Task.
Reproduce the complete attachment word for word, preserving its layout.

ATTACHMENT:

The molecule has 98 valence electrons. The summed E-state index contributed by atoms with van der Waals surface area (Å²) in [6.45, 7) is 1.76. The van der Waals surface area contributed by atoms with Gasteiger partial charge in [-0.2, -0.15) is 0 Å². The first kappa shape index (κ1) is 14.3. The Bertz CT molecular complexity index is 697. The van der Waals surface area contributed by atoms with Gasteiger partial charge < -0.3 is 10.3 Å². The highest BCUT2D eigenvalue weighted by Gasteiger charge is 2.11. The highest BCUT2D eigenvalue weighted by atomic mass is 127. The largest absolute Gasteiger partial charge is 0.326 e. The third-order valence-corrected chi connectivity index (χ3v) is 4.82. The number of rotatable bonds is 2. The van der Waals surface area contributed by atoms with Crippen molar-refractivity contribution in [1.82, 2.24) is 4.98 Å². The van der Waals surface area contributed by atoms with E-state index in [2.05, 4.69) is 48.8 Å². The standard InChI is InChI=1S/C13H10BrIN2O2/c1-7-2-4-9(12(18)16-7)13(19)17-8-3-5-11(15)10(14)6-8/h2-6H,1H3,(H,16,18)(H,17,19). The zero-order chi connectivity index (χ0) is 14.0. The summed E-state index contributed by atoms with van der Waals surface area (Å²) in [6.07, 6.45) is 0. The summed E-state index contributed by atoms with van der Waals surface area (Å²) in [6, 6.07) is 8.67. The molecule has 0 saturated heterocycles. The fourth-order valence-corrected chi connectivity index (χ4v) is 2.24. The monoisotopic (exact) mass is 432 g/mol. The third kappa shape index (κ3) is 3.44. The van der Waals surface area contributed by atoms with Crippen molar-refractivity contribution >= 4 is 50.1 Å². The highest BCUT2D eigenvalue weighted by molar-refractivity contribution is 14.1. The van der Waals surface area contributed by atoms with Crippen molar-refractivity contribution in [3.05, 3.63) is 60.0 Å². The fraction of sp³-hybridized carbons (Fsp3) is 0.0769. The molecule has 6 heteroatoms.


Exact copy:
The molecule has 98 valence electrons. The summed E-state index contributed by atoms with van der Waals surface area (Å²) in [6.45, 7) is 1.76. The van der Waals surface area contributed by atoms with Gasteiger partial charge in [-0.2, -0.15) is 0 Å². The first kappa shape index (κ1) is 14.3. The Bertz CT molecular complexity index is 697. The van der Waals surface area contributed by atoms with Gasteiger partial charge < -0.3 is 10.3 Å². The highest BCUT2D eigenvalue weighted by Gasteiger charge is 2.11. The highest BCUT2D eigenvalue weighted by atomic mass is 127. The largest absolute Gasteiger partial charge is 0.326 e. The third-order valence-corrected chi connectivity index (χ3v) is 4.82. The number of rotatable bonds is 2. The van der Waals surface area contributed by atoms with Crippen molar-refractivity contribution in [1.82, 2.24) is 4.98 Å². The van der Waals surface area contributed by atoms with E-state index in [2.05, 4.69) is 48.8 Å². The standard InChI is InChI=1S/C13H10BrIN2O2/c1-7-2-4-9(12(18)16-7)13(19)17-8-3-5-11(15)10(14)6-8/h2-6H,1H3,(H,16,18)(H,17,19). The zero-order chi connectivity index (χ0) is 14.0. The summed E-state index contributed by atoms with van der Waals surface area (Å²) in [6.07, 6.45) is 0. The summed E-state index contributed by atoms with van der Waals surface area (Å²) in [6, 6.07) is 8.67. The molecule has 0 saturated heterocycles. The fourth-order valence-corrected chi connectivity index (χ4v) is 2.24. The monoisotopic (exact) mass is 432 g/mol. The third kappa shape index (κ3) is 3.44. The van der Waals surface area contributed by atoms with Crippen molar-refractivity contribution >= 4 is 50.1 Å². The highest BCUT2D eigenvalue weighted by molar-refractivity contribution is 14.1. The van der Waals surface area contributed by atoms with Crippen molar-refractivity contribution in [3.05, 3.63) is 60.0 Å². The fraction of sp³-hybridized carbons (Fsp3) is 0.0769. The molecule has 6 heteroatoms.